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There seems to be a recommended minimum temperature for making ice cream of about -30C. But, the temperature of liquid nitrogen (-200C), which is often used for the same purpose, is much lower.

So, what is the harm in making ice cream using an outer freeze wall below -30C?

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During freezing, you care about two parameters - crystal size and overrun. While people making ice cream at home will frequently tell you that smaller crystals equal softer ice cream, that's not exactly correct, especially when you can control the two parameters over a wider range. In reality, smaller crystals make smoother ice cream, while more overrun makes softer ice cream.

In the context of commercial ice cream freezing with a conventional freezer (not liquid nitrogen), if your ice cream freezes too quickly, it will be frozen before it has been properly frothed by the dasher, and you will end up with too dense ice cream. This is why commercial freezers are made on purpose in the -23 to -29C range. They could build them colder, but that is not desirable. This seems to be true over a wide range of technologies, since both batch freezers and continuous freezers operate at these temperatures. The amount of overrun is then controlled by dasher speed and dasher design.

I don't know the exact physics of liquid nitrogen ice cream and why it works well. I could imagine different scenarios: maybe people consuming it prefer low-overrun ice cream, maybe the boiling nitrogen introduces sufficient aeration, or maybe the dasher breaks it up into very fine pieces because it is so incredibly brittle. Possibly somebody with first-hand experience will comment on this. But it is a different principle than conventional ice cream preparation where you want to give your ice cream time to get churned properly before it freezes too much.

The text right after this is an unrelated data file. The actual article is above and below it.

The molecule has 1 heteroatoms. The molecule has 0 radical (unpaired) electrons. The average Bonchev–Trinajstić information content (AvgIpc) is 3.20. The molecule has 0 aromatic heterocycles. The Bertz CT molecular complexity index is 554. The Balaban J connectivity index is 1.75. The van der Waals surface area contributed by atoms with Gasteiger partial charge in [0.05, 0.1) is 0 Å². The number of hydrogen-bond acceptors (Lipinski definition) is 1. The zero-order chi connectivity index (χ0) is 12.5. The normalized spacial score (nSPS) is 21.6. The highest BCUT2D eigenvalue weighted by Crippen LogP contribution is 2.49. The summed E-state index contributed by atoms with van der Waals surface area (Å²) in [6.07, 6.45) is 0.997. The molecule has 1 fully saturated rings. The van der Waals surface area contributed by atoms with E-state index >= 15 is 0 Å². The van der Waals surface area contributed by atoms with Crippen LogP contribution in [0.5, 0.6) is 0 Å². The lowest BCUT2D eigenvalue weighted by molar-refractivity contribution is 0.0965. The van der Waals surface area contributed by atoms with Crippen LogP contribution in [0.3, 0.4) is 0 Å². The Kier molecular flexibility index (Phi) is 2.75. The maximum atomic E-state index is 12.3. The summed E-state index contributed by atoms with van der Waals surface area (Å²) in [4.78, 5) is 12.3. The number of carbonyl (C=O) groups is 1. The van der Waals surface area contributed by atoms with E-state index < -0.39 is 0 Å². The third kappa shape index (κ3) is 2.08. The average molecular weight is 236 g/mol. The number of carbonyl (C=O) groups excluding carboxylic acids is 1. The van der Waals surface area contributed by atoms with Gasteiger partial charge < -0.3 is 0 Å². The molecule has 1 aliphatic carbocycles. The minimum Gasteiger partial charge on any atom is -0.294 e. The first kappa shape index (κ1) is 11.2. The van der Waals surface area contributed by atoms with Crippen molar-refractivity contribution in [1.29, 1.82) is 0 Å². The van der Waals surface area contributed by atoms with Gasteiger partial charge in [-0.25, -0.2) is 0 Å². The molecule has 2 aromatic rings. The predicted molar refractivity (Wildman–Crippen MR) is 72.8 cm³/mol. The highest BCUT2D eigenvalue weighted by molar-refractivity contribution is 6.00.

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  • I see. But, could the churning just be done faster to get back the optimum aeration and eliminate this concern in the end?
    – bobuhito
    Apr 17 '21 at 19:26
  • I don't think so - at least a whole industry has decided to not pursue this. After all, there is some very complex physics involved in ice cream bases, so I don't think that you can randomly change parameters such as speed without getting a ton of unwanted consequences. They could have other reasons, sure - such as the avaliability of convenient refrigerants, or backwards compatibility, or a small number of producers - but my hunch is that it won't be easy to get optimal aeration just through added speed.
    – rumtscho
    Apr 17 '21 at 19:28
  • "I don't know the exact physics of liquid nitrogen ice cream and why it works well." I think that you might be onto something when you're talking about the boiling: not only is it providing aeration, but it's also probably boiling away before it can fully lower the temperature of the ice cream down to the temperature of the liquid nitrogen. If you look at the recipe for it in FuzzyChef's answer, you'll note that it involves adding small amounts of liquid nitrogen into the ice cream mixture and stirring until the liquid nitrogen boils away until you reach the desired consitency.
    – nick012000
    Apr 18 '21 at 3:10
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    @rumtscho This argument neglects cost: it's entirely possible (and at least somewhat plausible) that the industry knows how to use liquid nitrogen well, but that it's vastly cheaper to operate at warmer temperatures, at little or no difference in quality. Apr 18 '21 at 8:38